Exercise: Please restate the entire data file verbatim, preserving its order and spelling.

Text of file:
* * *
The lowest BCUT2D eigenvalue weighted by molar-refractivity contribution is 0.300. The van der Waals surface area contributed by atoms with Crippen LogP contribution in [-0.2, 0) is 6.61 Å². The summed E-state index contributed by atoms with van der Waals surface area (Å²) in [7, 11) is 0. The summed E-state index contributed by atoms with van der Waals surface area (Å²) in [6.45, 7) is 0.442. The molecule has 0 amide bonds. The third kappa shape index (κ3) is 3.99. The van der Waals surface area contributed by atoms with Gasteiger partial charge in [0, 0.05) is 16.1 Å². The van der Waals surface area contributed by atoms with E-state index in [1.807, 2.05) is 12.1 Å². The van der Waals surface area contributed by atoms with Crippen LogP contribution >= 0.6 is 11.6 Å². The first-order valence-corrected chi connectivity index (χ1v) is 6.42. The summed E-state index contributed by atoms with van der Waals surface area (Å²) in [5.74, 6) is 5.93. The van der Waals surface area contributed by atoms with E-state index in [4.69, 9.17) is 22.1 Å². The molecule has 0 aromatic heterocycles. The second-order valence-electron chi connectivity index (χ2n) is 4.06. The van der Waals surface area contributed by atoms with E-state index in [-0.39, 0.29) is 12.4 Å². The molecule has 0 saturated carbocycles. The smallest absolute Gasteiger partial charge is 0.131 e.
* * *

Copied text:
The lowest BCUT2D eigenvalue weighted by molar-refractivity contribution is 0.300. The van der Waals surface area contributed by atoms with Crippen LogP contribution in [-0.2, 0) is 6.61 Å². The summed E-state index contributed by atoms with van der Waals surface area (Å²) in [7, 11) is 0. The summed E-state index contributed by atoms with van der Waals surface area (Å²) in [6.45, 7) is 0.442. The molecule has 0 amide bonds. The third kappa shape index (κ3) is 3.99. The van der Waals surface area contributed by atoms with Gasteiger partial charge in [0, 0.05) is 16.1 Å². The van der Waals surface area contributed by atoms with E-state index in [1.807, 2.05) is 12.1 Å². The van der Waals surface area contributed by atoms with Crippen LogP contribution >= 0.6 is 11.6 Å². The first-order valence-corrected chi connectivity index (χ1v) is 6.42. The summed E-state index contributed by atoms with van der Waals surface area (Å²) in [5.74, 6) is 5.93. The van der Waals surface area contributed by atoms with E-state index in [4.69, 9.17) is 22.1 Å². The molecule has 0 aromatic heterocycles. The second-order valence-electron chi connectivity index (χ2n) is 4.06. The van der Waals surface area contributed by atoms with E-state index in [-0.39, 0.29) is 12.4 Å². The molecule has 0 saturated carbocycles. The smallest absolute Gasteiger partial charge is 0.131 e.